Marx begins his Eighteenth Brumaire of Louis Bonaparte, modifying Hegel’s assertion that history always happens twice, by adding that it occurs “once as tragedy, and again as farce”. First, the tragedy.
On April 27, 2009, in the absurd theatre of parliamentary electoral politics, M. Karunanidhi mercilessly wagered the lives of more than a hundred thousand Eelam Tamils facing imminent genocide by embarking on what must have been a historic act of protest—an ‘indefinite’ hunger strike, strategically timed between breakfast and lunch. And then he declared, just as dramatically, that he was giving up his fast having received an assurance from P. Chidambaram that Colombo had declared a cessation of hostilities. Even as this readymade propaganda was being disseminated, bombs continued to rain in the Vanni. Mullivaiykkaal, the tiny sliver of beach that became the last refuge of the Eelam Tamil people, turned into a mass grave. In the ensuing days, Karunanidhi kept himself occupied by exercising his literary talents in letters to the prime minister. While the Sri Lankan state went about its action plan of wiping out Tamils, India went about its business as usual. The general elections were held. Parties, waving their manifestos, partied. Anywhere between 40,000 and 1,00,000 Eelam Tamils were killed, but the Congress-led UPA combine was back in power. Even the DMK did not suffer a major setback. Karunanidhi proved his mettle as playwright, co-authoring a tragedy with the Rajapakse Brothers & Imperialist Powers, becoming an accomplice to the genocide of Eelam Tamils.
Now, the farce. After nine years of mollycoddling the Congress, Karunanidhi seizes an opportune moment to demand that New Delhi act on the Eelam Tamils issue, cites his problems with the diluted draft of the UN resolution on Sri Lanka, talks of being let down, and after the necessary formalities, pulls out. Perhaps, he believes this withdrawal will whitewash his culpability and redeem him for the next round of elections.
Notwithstanding the fact that the DMK drama lacks credibility, there can be no doubt that every subsequent draft of the US-backed resolution at the UNHRC has been a shadow of its former self. Documents are seldom known to have undertaken self-destruct and suicide missions, yet such a mystery shrouds the various versions of the Sri Lanka resolution and suggests an Indian hand. There is no mention of “an independent and credible international investigation” as mandated by the report of the UN High Commissioner for Human Rights, expressions of concern over the “failure” of devolution of powers have disappeared, “encourages” has become the new polite form for “urges”, and the dumbing down has ensured that “unfettered access” to special rapporteurs becomes “extending invitations”. G-for-Genocide is never mentioned.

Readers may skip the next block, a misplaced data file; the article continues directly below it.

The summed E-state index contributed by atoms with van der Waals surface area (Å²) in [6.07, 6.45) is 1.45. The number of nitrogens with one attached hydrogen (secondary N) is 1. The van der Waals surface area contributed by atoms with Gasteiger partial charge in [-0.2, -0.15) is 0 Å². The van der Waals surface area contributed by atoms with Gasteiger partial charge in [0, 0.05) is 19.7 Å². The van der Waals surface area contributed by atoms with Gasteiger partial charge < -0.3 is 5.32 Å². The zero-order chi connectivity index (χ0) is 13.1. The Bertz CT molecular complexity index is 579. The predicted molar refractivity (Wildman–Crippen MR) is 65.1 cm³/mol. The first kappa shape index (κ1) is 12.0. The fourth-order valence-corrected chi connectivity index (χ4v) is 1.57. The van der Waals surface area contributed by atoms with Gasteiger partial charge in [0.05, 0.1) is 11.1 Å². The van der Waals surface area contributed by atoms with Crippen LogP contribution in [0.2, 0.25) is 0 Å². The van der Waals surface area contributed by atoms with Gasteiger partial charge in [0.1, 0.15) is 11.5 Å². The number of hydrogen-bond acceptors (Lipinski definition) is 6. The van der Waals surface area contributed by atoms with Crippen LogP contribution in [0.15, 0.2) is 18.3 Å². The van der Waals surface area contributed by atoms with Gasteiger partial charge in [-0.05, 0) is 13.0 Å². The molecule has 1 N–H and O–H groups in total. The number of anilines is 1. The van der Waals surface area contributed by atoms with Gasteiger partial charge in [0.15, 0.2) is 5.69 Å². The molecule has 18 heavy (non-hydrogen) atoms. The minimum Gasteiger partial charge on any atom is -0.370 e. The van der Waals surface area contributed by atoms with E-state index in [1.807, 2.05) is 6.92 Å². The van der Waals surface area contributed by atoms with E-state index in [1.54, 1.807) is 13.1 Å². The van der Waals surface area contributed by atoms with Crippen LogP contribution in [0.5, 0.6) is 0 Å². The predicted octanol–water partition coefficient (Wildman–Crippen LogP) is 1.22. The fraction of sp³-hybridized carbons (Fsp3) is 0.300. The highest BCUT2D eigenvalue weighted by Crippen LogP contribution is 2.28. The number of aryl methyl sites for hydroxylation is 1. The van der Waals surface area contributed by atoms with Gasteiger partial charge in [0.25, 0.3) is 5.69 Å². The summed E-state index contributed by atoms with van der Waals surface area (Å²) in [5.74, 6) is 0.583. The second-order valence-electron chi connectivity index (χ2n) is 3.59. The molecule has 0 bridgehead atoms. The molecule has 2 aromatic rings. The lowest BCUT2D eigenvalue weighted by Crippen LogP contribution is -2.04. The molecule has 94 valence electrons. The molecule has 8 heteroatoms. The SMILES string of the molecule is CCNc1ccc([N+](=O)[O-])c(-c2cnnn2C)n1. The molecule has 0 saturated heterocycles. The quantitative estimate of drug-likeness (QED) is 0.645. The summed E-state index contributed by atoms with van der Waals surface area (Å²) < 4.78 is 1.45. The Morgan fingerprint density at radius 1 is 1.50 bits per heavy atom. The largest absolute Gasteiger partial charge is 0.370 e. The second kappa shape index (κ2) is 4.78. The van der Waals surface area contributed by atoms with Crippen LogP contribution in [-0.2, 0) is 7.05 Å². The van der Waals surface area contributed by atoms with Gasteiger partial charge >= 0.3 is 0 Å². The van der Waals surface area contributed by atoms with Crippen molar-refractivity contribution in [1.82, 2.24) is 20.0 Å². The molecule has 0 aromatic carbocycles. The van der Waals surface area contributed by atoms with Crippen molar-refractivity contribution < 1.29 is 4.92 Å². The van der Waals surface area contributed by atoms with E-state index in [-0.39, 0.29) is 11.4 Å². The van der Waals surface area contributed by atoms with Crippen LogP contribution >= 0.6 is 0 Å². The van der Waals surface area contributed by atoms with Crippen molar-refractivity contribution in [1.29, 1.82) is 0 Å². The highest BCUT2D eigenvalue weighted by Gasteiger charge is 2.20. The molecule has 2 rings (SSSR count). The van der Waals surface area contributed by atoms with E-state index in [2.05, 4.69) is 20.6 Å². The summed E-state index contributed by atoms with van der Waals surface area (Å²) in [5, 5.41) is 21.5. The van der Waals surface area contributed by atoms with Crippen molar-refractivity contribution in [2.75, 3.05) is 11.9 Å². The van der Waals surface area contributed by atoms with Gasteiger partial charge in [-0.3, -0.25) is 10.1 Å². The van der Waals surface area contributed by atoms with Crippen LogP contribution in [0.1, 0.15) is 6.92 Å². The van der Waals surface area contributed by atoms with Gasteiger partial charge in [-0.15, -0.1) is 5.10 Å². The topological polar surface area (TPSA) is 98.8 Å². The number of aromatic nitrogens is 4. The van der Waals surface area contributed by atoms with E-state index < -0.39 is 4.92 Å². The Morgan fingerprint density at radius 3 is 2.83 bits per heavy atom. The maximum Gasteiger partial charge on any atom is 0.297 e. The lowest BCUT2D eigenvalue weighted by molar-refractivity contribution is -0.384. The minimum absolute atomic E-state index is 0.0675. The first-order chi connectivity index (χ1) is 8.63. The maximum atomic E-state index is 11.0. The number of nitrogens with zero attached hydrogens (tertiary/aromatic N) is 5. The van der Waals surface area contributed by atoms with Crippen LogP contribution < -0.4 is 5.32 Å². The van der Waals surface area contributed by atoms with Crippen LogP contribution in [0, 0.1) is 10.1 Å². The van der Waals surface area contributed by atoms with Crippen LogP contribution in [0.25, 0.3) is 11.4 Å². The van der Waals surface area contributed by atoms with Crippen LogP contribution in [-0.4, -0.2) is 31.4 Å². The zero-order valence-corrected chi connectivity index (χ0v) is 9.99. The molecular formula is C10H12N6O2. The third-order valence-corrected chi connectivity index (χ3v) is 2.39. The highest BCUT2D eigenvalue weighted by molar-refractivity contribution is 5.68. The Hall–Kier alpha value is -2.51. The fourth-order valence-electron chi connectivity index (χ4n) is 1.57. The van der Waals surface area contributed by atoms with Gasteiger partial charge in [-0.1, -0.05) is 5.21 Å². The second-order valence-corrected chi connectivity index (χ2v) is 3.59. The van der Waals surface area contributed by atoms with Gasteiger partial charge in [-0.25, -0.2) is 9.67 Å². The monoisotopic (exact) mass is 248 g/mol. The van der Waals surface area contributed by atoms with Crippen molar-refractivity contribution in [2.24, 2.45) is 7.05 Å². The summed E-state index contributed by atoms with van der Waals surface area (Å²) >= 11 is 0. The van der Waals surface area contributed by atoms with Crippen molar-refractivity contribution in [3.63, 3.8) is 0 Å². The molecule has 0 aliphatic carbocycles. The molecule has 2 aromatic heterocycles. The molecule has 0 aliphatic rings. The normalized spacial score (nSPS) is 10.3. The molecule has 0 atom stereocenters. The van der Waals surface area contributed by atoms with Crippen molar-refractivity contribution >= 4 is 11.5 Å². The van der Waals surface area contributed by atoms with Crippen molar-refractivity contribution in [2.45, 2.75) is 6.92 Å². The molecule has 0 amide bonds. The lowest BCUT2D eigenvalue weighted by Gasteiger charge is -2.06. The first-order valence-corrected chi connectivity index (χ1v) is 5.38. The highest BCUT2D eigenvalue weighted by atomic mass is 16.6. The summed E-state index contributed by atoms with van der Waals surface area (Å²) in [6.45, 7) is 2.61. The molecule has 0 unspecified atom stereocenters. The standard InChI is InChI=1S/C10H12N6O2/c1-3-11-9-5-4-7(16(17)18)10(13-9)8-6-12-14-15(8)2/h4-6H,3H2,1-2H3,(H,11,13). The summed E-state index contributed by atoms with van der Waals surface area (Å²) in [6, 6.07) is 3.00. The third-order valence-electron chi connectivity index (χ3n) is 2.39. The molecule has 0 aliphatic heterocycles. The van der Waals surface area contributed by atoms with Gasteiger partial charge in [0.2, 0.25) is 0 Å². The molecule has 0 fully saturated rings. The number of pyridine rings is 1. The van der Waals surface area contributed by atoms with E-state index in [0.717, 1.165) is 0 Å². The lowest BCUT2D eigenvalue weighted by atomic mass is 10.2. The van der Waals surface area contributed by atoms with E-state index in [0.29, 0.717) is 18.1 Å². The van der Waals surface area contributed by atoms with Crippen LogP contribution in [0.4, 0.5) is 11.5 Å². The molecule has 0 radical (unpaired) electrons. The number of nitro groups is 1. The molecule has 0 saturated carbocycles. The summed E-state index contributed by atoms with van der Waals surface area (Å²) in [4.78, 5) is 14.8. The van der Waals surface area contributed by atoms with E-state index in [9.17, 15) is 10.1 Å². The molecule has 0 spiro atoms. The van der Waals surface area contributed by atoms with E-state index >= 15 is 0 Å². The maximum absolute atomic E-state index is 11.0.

Sri Lanka’s spectacular record at the UN owes much to the island’s practice of giving alleged war criminals the additional charge of diplomacy and deliberate distortion so that truth does not see the light of day. Look at the line-up and the concomitant celebration of ruthless slaughter: Major General Jagath Dias has been appointed vice-ambassador to Germany for humanitarian service rendered in bombing hospitals in the Vanni. Major General Shavendra Silva became Sri Lanka’s deputy permanent representative to the UN for his gallant act of having shot dead Tamil Tigers surrendering with white flags. Admiral Thisara Samarasinghe has been appointed ambassador to Australia for shelling into No Fire Zones.
In May 2009, when Switzerland and the European Union member states sought to table a resolution at an emergency meeting of the UNHRC to take stock of human rights violations in the final days of the war, Colombo’s envoy ranted against “western colonisers” and reminded everybody that “the only enemy of Sri Lanka was the one within its borders”. The Sri Lankan state pre-empted that move by introducing a self-congratulatory resolution praising the government for its promotion of human rights.